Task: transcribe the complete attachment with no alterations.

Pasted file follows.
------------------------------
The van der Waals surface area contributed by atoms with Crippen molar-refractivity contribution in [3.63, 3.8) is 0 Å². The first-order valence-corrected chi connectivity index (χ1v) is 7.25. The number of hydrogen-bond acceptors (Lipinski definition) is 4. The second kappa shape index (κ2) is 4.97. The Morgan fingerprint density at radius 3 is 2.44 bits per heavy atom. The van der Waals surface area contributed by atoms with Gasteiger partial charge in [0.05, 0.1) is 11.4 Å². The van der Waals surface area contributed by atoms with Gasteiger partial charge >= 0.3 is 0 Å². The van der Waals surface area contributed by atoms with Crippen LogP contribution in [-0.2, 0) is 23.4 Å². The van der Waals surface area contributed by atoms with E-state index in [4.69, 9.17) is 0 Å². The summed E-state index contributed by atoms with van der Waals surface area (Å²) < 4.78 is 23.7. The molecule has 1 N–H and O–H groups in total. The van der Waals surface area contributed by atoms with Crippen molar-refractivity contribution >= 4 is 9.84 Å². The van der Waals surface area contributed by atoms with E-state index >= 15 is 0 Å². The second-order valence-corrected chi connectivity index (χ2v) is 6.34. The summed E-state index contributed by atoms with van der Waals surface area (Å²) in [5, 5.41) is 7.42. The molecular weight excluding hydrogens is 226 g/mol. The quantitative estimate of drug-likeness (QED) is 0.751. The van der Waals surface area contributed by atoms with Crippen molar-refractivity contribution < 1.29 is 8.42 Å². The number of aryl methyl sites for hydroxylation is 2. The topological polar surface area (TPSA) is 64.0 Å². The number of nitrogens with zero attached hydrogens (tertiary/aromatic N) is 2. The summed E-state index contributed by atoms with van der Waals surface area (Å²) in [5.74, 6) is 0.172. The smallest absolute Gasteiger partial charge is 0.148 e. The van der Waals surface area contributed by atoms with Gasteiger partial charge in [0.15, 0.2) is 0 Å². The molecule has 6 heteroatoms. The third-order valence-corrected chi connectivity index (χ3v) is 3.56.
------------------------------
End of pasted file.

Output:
The van der Waals surface area contributed by atoms with Crippen molar-refractivity contribution in [3.63, 3.8) is 0 Å². The first-order valence-corrected chi connectivity index (χ1v) is 7.25. The number of hydrogen-bond acceptors (Lipinski definition) is 4. The second kappa shape index (κ2) is 4.97. The Morgan fingerprint density at radius 3 is 2.44 bits per heavy atom. The van der Waals surface area contributed by atoms with Gasteiger partial charge in [0.05, 0.1) is 11.4 Å². The van der Waals surface area contributed by atoms with Gasteiger partial charge >= 0.3 is 0 Å². The van der Waals surface area contributed by atoms with Crippen LogP contribution in [-0.2, 0) is 23.4 Å². The van der Waals surface area contributed by atoms with E-state index in [4.69, 9.17) is 0 Å². The summed E-state index contributed by atoms with van der Waals surface area (Å²) < 4.78 is 23.7. The molecule has 1 N–H and O–H groups in total. The van der Waals surface area contributed by atoms with Crippen molar-refractivity contribution >= 4 is 9.84 Å². The van der Waals surface area contributed by atoms with E-state index >= 15 is 0 Å². The second-order valence-corrected chi connectivity index (χ2v) is 6.34. The summed E-state index contributed by atoms with van der Waals surface area (Å²) in [5, 5.41) is 7.42. The molecular weight excluding hydrogens is 226 g/mol. The quantitative estimate of drug-likeness (QED) is 0.751. The van der Waals surface area contributed by atoms with Crippen molar-refractivity contribution < 1.29 is 8.42 Å². The number of aryl methyl sites for hydroxylation is 2. The topological polar surface area (TPSA) is 64.0 Å². The number of nitrogens with zero attached hydrogens (tertiary/aromatic N) is 2. The summed E-state index contributed by atoms with van der Waals surface area (Å²) in [5.74, 6) is 0.172. The smallest absolute Gasteiger partial charge is 0.148 e. The van der Waals surface area contributed by atoms with Gasteiger partial charge in [0.15, 0.2) is 0 Å². The molecule has 6 heteroatoms. The third-order valence-corrected chi connectivity index (χ3v) is 3.56.